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Twitch limits browser logins as it deals with massive bot attack

Live streaming service Twitch dealt with a major bot attack this week and was forced to block logins from exotic browsers to prevent a threat actor from mass-creating new accounts to be used in future hate raids.

According to a developer who creates Twitch-centered software, more than 4 million new accounts were created over the course of roughly 30 hours between late Sunday and early Tuesday this week.

According to a developer who creates Twitch-centered software, more than 4 million new accounts were created over the course of roughly 30 hours between late Sunday and early Tuesday this week.

Since such operations are usually carried out with automated tools like headless browsers, Twitch’s security team initially responded to the attack by blocking all user logins from all browsers except the very most recent versions of Chrome, Firefox, and Edge, on which most of its “legitimate” userbase would likely be using.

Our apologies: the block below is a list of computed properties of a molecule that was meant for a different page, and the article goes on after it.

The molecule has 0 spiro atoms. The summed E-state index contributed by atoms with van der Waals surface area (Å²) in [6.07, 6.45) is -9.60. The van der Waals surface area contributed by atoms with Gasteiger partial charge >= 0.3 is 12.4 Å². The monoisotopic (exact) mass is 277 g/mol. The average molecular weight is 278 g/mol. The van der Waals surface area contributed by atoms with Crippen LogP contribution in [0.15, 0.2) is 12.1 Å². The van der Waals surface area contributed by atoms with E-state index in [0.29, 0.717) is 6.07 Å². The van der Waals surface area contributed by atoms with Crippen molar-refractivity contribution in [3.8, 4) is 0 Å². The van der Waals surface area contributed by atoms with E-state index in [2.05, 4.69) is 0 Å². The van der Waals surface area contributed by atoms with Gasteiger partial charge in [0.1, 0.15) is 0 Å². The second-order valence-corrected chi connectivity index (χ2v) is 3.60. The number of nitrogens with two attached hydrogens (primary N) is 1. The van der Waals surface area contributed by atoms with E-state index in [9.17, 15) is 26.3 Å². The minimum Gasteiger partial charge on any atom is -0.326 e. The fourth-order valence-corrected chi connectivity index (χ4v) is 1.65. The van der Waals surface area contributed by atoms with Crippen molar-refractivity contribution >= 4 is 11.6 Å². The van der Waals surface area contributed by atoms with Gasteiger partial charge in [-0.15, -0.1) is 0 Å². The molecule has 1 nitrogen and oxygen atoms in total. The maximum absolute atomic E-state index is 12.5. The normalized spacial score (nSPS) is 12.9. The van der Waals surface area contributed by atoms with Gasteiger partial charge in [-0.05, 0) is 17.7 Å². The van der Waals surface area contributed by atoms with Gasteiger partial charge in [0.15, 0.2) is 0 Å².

“There are organized groups trying to create botnets—bots that end up getting used for hate raids. There was one such mob very active recently,” Tom Verrilli said in a Twitter thread yesterday, trying to explain to users what was happening and why some of them couldn’t log in.

“When that happens, we (1) close whatever hole they found, (2) clean up the bot accounts made. Because (1) takes time, we’re temporarily restricting log-in to certain browsers,” he added.

“I totally appreciate it’s a PITA. […] Unfortunately, this is what the work of making Twitch safe entails. Folks need to use a browser not of their preference today to stop tomorrow’s hate raid.”

In the meantime, the list of supported browsers has been expanded with both Apple Safari and Opera GX, as Twitch’s staff has continued to investigate the root cause of the mass sign-ups and has whitelisted other browsers.

CommanderRoot, the developer who first spotted the bot attack, said that while Twitch failed to detect the attack when it started, the company was quick to intervene and stop it two hours after they first tweeted about it. However, CommanderRoot said that four days after the attack took place, most of the accounts are still not suspended.

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